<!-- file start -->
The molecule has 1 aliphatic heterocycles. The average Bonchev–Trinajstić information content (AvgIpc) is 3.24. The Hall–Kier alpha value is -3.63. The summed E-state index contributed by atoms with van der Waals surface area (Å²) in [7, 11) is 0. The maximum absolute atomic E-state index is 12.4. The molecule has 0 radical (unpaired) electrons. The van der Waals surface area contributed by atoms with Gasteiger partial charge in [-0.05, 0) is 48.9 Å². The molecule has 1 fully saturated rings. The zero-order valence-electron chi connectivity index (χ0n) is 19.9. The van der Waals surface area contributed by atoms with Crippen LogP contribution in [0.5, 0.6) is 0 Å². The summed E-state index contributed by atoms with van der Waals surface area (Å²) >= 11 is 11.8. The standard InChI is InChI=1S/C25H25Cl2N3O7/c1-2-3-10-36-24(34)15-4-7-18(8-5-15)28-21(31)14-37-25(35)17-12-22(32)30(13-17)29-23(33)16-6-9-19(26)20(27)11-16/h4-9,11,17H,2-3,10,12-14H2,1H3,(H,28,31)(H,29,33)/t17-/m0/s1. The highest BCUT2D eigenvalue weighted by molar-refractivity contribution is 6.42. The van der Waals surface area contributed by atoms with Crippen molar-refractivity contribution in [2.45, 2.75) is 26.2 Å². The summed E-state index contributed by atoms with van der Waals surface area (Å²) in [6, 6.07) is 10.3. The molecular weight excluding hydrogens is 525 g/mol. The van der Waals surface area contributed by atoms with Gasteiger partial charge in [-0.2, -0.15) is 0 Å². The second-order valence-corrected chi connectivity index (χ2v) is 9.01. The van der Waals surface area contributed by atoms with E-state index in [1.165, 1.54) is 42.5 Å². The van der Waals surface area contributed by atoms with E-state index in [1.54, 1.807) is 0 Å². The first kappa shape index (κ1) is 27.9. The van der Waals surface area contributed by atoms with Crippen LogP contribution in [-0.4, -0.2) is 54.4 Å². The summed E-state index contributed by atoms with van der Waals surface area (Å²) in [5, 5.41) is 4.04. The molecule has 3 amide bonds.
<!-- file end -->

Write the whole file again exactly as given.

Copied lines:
The molecule has 1 aliphatic heterocycles. The average Bonchev–Trinajstić information content (AvgIpc) is 3.24. The Hall–Kier alpha value is -3.63. The summed E-state index contributed by atoms with van der Waals surface area (Å²) in [7, 11) is 0. The maximum absolute atomic E-state index is 12.4. The molecule has 0 radical (unpaired) electrons. The van der Waals surface area contributed by atoms with Gasteiger partial charge in [-0.05, 0) is 48.9 Å². The molecule has 1 fully saturated rings. The zero-order valence-electron chi connectivity index (χ0n) is 19.9. The van der Waals surface area contributed by atoms with Crippen LogP contribution in [0.5, 0.6) is 0 Å². The summed E-state index contributed by atoms with van der Waals surface area (Å²) >= 11 is 11.8. The standard InChI is InChI=1S/C25H25Cl2N3O7/c1-2-3-10-36-24(34)15-4-7-18(8-5-15)28-21(31)14-37-25(35)17-12-22(32)30(13-17)29-23(33)16-6-9-19(26)20(27)11-16/h4-9,11,17H,2-3,10,12-14H2,1H3,(H,28,31)(H,29,33)/t17-/m0/s1. The highest BCUT2D eigenvalue weighted by molar-refractivity contribution is 6.42. The van der Waals surface area contributed by atoms with Crippen molar-refractivity contribution in [2.45, 2.75) is 26.2 Å². The summed E-state index contributed by atoms with van der Waals surface area (Å²) in [6, 6.07) is 10.3. The molecular weight excluding hydrogens is 525 g/mol. The van der Waals surface area contributed by atoms with Gasteiger partial charge in [-0.2, -0.15) is 0 Å². The second-order valence-corrected chi connectivity index (χ2v) is 9.01. The van der Waals surface area contributed by atoms with E-state index in [1.165, 1.54) is 42.5 Å². The van der Waals surface area contributed by atoms with E-state index in [1.54, 1.807) is 0 Å². The first kappa shape index (κ1) is 27.9. The van der Waals surface area contributed by atoms with Crippen LogP contribution in [-0.4, -0.2) is 54.4 Å². The summed E-state index contributed by atoms with van der Waals surface area (Å²) in [5, 5.41) is 4.04. The molecule has 3 amide bonds.